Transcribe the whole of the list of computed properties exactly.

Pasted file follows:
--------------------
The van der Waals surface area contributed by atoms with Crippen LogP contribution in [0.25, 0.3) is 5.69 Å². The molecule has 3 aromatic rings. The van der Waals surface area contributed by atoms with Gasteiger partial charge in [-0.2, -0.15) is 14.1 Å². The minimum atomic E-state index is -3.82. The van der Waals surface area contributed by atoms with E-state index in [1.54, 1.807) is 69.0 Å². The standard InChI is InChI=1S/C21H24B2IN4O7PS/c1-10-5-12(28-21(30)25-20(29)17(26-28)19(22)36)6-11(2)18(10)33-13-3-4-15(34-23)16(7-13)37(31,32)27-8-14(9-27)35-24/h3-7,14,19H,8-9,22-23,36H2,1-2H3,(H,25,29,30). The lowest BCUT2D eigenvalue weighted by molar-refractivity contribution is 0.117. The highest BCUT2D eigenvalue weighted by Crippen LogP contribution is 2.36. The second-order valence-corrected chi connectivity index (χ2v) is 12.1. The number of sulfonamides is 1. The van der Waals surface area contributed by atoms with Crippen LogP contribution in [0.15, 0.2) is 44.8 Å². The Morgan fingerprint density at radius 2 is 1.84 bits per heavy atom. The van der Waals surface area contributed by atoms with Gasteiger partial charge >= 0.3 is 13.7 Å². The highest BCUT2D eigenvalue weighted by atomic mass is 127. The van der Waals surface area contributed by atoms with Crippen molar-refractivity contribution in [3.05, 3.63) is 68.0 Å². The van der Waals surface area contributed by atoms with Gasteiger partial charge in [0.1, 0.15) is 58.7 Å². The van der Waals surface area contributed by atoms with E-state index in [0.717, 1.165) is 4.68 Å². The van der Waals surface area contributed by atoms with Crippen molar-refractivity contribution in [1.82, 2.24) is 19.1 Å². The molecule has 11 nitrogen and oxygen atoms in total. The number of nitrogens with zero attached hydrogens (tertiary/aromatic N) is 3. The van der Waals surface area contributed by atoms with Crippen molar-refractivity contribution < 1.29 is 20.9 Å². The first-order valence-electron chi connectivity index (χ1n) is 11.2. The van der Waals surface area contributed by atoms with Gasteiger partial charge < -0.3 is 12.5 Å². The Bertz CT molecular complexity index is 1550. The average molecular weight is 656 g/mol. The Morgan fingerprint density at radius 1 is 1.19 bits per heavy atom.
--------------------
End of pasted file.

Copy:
The van der Waals surface area contributed by atoms with Crippen LogP contribution in [0.25, 0.3) is 5.69 Å². The molecule has 3 aromatic rings. The van der Waals surface area contributed by atoms with Gasteiger partial charge in [-0.2, -0.15) is 14.1 Å². The minimum atomic E-state index is -3.82. The van der Waals surface area contributed by atoms with E-state index in [1.54, 1.807) is 69.0 Å². The standard InChI is InChI=1S/C21H24B2IN4O7PS/c1-10-5-12(28-21(30)25-20(29)17(26-28)19(22)36)6-11(2)18(10)33-13-3-4-15(34-23)16(7-13)37(31,32)27-8-14(9-27)35-24/h3-7,14,19H,8-9,22-23,36H2,1-2H3,(H,25,29,30). The lowest BCUT2D eigenvalue weighted by molar-refractivity contribution is 0.117. The highest BCUT2D eigenvalue weighted by Crippen LogP contribution is 2.36. The second-order valence-corrected chi connectivity index (χ2v) is 12.1. The number of sulfonamides is 1. The van der Waals surface area contributed by atoms with Crippen LogP contribution in [0.15, 0.2) is 44.8 Å². The Morgan fingerprint density at radius 2 is 1.84 bits per heavy atom. The van der Waals surface area contributed by atoms with Gasteiger partial charge >= 0.3 is 13.7 Å². The highest BCUT2D eigenvalue weighted by atomic mass is 127. The van der Waals surface area contributed by atoms with Crippen molar-refractivity contribution in [3.05, 3.63) is 68.0 Å². The van der Waals surface area contributed by atoms with Gasteiger partial charge in [0.1, 0.15) is 58.7 Å². The van der Waals surface area contributed by atoms with E-state index in [0.717, 1.165) is 4.68 Å². The van der Waals surface area contributed by atoms with Crippen molar-refractivity contribution in [1.82, 2.24) is 19.1 Å². The molecule has 11 nitrogen and oxygen atoms in total. The number of nitrogens with zero attached hydrogens (tertiary/aromatic N) is 3. The van der Waals surface area contributed by atoms with Crippen molar-refractivity contribution < 1.29 is 20.9 Å². The first-order valence-electron chi connectivity index (χ1n) is 11.2. The van der Waals surface area contributed by atoms with Gasteiger partial charge < -0.3 is 12.5 Å². The Bertz CT molecular complexity index is 1550. The average molecular weight is 656 g/mol. The Morgan fingerprint density at radius 1 is 1.19 bits per heavy atom.